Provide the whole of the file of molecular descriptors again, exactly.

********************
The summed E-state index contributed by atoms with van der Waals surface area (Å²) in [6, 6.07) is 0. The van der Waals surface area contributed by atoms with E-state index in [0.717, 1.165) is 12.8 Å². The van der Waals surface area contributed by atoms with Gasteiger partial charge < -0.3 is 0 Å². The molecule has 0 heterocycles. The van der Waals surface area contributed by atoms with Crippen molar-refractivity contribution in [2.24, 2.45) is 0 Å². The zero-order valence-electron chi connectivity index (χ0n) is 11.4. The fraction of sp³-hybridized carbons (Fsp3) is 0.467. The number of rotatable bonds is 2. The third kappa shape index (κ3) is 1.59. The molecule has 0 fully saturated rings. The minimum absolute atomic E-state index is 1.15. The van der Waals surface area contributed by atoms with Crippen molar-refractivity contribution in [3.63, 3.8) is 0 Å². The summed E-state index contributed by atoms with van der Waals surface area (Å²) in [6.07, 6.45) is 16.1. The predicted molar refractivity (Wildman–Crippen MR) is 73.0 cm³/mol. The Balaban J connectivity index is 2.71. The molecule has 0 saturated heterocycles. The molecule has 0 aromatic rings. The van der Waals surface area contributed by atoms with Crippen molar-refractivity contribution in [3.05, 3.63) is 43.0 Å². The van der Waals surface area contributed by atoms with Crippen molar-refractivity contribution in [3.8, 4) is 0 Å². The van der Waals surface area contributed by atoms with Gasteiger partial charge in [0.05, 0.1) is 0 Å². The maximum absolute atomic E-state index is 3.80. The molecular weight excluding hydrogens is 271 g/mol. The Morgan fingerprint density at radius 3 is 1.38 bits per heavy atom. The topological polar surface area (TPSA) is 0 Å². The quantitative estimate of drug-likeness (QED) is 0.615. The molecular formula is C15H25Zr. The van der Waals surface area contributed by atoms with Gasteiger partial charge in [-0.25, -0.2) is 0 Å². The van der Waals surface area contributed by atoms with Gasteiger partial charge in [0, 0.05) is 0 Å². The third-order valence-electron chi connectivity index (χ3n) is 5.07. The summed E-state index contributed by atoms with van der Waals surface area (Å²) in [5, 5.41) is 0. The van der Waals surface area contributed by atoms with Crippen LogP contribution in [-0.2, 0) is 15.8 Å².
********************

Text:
The summed E-state index contributed by atoms with van der Waals surface area (Å²) in [6, 6.07) is 0. The van der Waals surface area contributed by atoms with E-state index in [0.717, 1.165) is 12.8 Å². The van der Waals surface area contributed by atoms with Gasteiger partial charge < -0.3 is 0 Å². The molecule has 0 heterocycles. The van der Waals surface area contributed by atoms with Crippen molar-refractivity contribution in [2.24, 2.45) is 0 Å². The zero-order valence-electron chi connectivity index (χ0n) is 11.4. The fraction of sp³-hybridized carbons (Fsp3) is 0.467. The number of rotatable bonds is 2. The third kappa shape index (κ3) is 1.59. The molecule has 0 fully saturated rings. The minimum absolute atomic E-state index is 1.15. The van der Waals surface area contributed by atoms with Crippen molar-refractivity contribution in [3.63, 3.8) is 0 Å². The summed E-state index contributed by atoms with van der Waals surface area (Å²) in [6.07, 6.45) is 16.1. The predicted molar refractivity (Wildman–Crippen MR) is 73.0 cm³/mol. The Balaban J connectivity index is 2.71. The molecule has 0 saturated heterocycles. The molecule has 0 aromatic rings. The van der Waals surface area contributed by atoms with Crippen molar-refractivity contribution in [3.05, 3.63) is 43.0 Å². The van der Waals surface area contributed by atoms with Crippen molar-refractivity contribution in [3.8, 4) is 0 Å². The van der Waals surface area contributed by atoms with Gasteiger partial charge in [0.05, 0.1) is 0 Å². The maximum absolute atomic E-state index is 3.80. The molecular weight excluding hydrogens is 271 g/mol. The Morgan fingerprint density at radius 3 is 1.38 bits per heavy atom. The topological polar surface area (TPSA) is 0 Å². The quantitative estimate of drug-likeness (QED) is 0.615. The molecular formula is C15H25Zr. The van der Waals surface area contributed by atoms with Gasteiger partial charge in [-0.25, -0.2) is 0 Å². The van der Waals surface area contributed by atoms with Gasteiger partial charge in [0, 0.05) is 0 Å². The third-order valence-electron chi connectivity index (χ3n) is 5.07. The summed E-state index contributed by atoms with van der Waals surface area (Å²) in [5, 5.41) is 0. The van der Waals surface area contributed by atoms with Crippen LogP contribution in [-0.2, 0) is 15.8 Å².